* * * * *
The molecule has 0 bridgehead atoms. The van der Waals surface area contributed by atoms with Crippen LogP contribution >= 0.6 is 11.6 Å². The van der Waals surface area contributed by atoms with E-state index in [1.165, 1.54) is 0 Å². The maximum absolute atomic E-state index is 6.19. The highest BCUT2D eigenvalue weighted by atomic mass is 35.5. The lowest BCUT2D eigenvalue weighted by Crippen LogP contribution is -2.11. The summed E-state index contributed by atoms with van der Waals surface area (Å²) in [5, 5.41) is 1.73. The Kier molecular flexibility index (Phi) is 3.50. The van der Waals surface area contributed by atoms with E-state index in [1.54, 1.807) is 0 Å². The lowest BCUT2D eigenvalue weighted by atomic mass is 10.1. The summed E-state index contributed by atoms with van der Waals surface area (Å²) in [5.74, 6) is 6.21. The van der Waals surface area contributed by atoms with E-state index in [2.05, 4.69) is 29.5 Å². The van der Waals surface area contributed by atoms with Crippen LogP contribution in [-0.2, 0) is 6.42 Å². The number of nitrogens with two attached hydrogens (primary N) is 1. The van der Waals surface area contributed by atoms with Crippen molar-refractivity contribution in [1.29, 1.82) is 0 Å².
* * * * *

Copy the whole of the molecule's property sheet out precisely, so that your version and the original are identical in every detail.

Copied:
The molecule has 0 bridgehead atoms. The van der Waals surface area contributed by atoms with Crippen LogP contribution >= 0.6 is 11.6 Å². The van der Waals surface area contributed by atoms with E-state index in [1.165, 1.54) is 0 Å². The maximum absolute atomic E-state index is 6.19. The highest BCUT2D eigenvalue weighted by atomic mass is 35.5. The lowest BCUT2D eigenvalue weighted by Crippen LogP contribution is -2.11. The summed E-state index contributed by atoms with van der Waals surface area (Å²) in [5, 5.41) is 1.73. The Kier molecular flexibility index (Phi) is 3.50. The van der Waals surface area contributed by atoms with E-state index in [1.54, 1.807) is 0 Å². The lowest BCUT2D eigenvalue weighted by atomic mass is 10.1. The summed E-state index contributed by atoms with van der Waals surface area (Å²) in [5.74, 6) is 6.21. The van der Waals surface area contributed by atoms with E-state index in [2.05, 4.69) is 29.5 Å². The van der Waals surface area contributed by atoms with Crippen LogP contribution in [-0.2, 0) is 6.42 Å². The number of nitrogens with two attached hydrogens (primary N) is 1. The van der Waals surface area contributed by atoms with Crippen molar-refractivity contribution in [1.29, 1.82) is 0 Å².